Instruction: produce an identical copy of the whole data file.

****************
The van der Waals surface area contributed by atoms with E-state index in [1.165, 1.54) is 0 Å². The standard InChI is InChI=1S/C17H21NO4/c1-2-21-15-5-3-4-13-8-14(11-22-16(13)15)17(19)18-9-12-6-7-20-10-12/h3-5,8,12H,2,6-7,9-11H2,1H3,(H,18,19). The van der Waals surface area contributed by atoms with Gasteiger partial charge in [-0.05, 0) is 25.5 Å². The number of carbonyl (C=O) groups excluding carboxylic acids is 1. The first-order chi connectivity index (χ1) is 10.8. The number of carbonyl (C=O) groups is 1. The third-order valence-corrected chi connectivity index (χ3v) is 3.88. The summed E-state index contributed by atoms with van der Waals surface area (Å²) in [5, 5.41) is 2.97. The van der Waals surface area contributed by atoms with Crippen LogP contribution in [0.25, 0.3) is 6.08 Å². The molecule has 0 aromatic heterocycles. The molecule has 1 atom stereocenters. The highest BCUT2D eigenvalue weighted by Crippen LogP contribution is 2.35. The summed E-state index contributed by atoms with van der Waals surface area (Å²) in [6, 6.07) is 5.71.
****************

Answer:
The van der Waals surface area contributed by atoms with E-state index in [1.165, 1.54) is 0 Å². The standard InChI is InChI=1S/C17H21NO4/c1-2-21-15-5-3-4-13-8-14(11-22-16(13)15)17(19)18-9-12-6-7-20-10-12/h3-5,8,12H,2,6-7,9-11H2,1H3,(H,18,19). The van der Waals surface area contributed by atoms with Gasteiger partial charge in [-0.05, 0) is 25.5 Å². The number of carbonyl (C=O) groups excluding carboxylic acids is 1. The first-order chi connectivity index (χ1) is 10.8. The number of carbonyl (C=O) groups is 1. The third-order valence-corrected chi connectivity index (χ3v) is 3.88. The summed E-state index contributed by atoms with van der Waals surface area (Å²) in [5, 5.41) is 2.97. The van der Waals surface area contributed by atoms with Crippen LogP contribution in [0.25, 0.3) is 6.08 Å². The molecule has 0 aromatic heterocycles. The molecule has 1 atom stereocenters. The highest BCUT2D eigenvalue weighted by Crippen LogP contribution is 2.35. The summed E-state index contributed by atoms with van der Waals surface area (Å²) in [6, 6.07) is 5.71.